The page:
The Chronicles of Narnia: The Voyage of the Dawn Treader

Voyage of the Dawn Treader still

Voyage of the Dawn Treader posterC.S. Lewis’ Chronicles of Narnia, the collective name for the seven stories that make up his cycle of fantasy novels, have been adapted a number of times for the screen. First animated in 1979 for television by Bill Melendez (famous for the Peanuts cartoons), four of the stories were adapted for the BBC between 1988 and 1990, beginning with The Lion, The Witch and the Wardrobe and concluding with The Silver Chair, the fourth (by chronologically penultimate) novel in the series. The books remain children’s classics to this day, with the allegorical tales weaving cautionary messages and Christianity into the fantasy narrative. In 2005, Disney – in association with Walden Media – brought the stories to the cinema screen with a big-budget version of The Lion, The Witch and the Wardrobe, and it garnering modest critical respect and box office success thanks to its faithful rendering of the novel, and the wave of goodwill towards fantasy stories engendered by Peter Jackson’s Lord of the Rings Trilogy. Narnia sequel Prince Caspian, although another faithful adaptation, didn’t fare quite as well at the box office, and led to Disney and Walden Media reportedly parting ways over budgetary and “creative differences”. Luckily for fans, Fox picked up the ball that Disney dropped, and helped Walden push The Voyage of the Dawn Treader into cinema.

It has been a year since the events of Prince Caspian, and the eldest children Susan and Peter have travelled to America. Meanwhile, Edmund (Skandar Keynes) and Lucy (Georgie Henley) are forced to stay with their distasteful cousin Eustace (Will Pultner, Son of Rambow) during the closing days of the Second World War. Upon examining an odd painting of a ship in one of the children’s rooms, the trio are abruptly flooded and whisked off to the waters of Narnia. Rescued by Caspian (Ben Barnes, Dorian Gray) on his flagship The Dawn Treader, the group quickly becomes aware of a darkness growing across the land. Determined to find the source of this darkness, the group must travel to the furthest reaches of Narnia and face a series of mystical challenges along the way.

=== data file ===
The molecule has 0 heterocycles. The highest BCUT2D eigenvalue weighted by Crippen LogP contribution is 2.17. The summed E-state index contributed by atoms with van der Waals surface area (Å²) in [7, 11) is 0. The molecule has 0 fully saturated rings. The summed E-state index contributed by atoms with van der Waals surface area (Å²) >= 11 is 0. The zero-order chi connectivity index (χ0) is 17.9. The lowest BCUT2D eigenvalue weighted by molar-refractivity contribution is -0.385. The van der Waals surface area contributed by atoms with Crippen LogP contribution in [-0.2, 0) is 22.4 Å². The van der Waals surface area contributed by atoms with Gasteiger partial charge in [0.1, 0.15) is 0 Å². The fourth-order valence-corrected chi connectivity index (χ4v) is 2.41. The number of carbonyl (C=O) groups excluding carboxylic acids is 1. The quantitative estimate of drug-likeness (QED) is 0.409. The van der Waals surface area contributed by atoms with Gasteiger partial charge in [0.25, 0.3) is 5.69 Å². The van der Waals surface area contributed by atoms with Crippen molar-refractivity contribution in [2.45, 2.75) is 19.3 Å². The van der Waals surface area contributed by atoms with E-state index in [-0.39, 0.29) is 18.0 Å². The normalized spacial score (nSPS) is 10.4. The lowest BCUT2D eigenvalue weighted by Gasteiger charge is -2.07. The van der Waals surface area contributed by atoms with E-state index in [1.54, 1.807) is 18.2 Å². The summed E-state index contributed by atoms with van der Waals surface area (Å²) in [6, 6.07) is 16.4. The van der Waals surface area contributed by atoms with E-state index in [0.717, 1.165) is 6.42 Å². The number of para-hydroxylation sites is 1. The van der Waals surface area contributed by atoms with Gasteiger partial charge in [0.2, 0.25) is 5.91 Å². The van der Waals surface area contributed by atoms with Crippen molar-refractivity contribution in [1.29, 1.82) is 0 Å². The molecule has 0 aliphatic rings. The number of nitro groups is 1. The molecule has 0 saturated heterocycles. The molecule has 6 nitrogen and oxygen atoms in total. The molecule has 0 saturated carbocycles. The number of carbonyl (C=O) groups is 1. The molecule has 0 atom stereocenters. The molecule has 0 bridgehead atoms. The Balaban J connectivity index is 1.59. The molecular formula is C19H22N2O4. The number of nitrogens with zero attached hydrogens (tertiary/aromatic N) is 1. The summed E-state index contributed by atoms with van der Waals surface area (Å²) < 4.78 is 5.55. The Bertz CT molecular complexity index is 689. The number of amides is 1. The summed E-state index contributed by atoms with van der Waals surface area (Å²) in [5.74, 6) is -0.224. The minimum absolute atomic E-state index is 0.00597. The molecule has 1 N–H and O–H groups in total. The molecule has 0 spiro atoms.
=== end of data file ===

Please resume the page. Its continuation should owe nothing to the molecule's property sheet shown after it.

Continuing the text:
The Voyage of the Dawn Treader departs somewhat from the faithfulness to the novels of the first two entries, not only with director Michael Apted taking over directorial duties from Australia’s Andrew Adamson, but with the addition of a concocted conceit of a quest for seven swords to tie together the episodic nature of Lewis’ book. However, the writing of Lewis lends itself to this expansion: where J.R.R. Tolkien’s Lord of the Rings required reams of material to be trimmed for a screen adaptation, The Voyage of the Dawn Treader necessarily requires a bit of massaging to make a coherent film. The same was true of The Lion, the Witch and the Wardrobe, especially during the climactic battle sequences, although here the film is never fully separated from the feeling that things just keep happening purely for the purpose of something to do.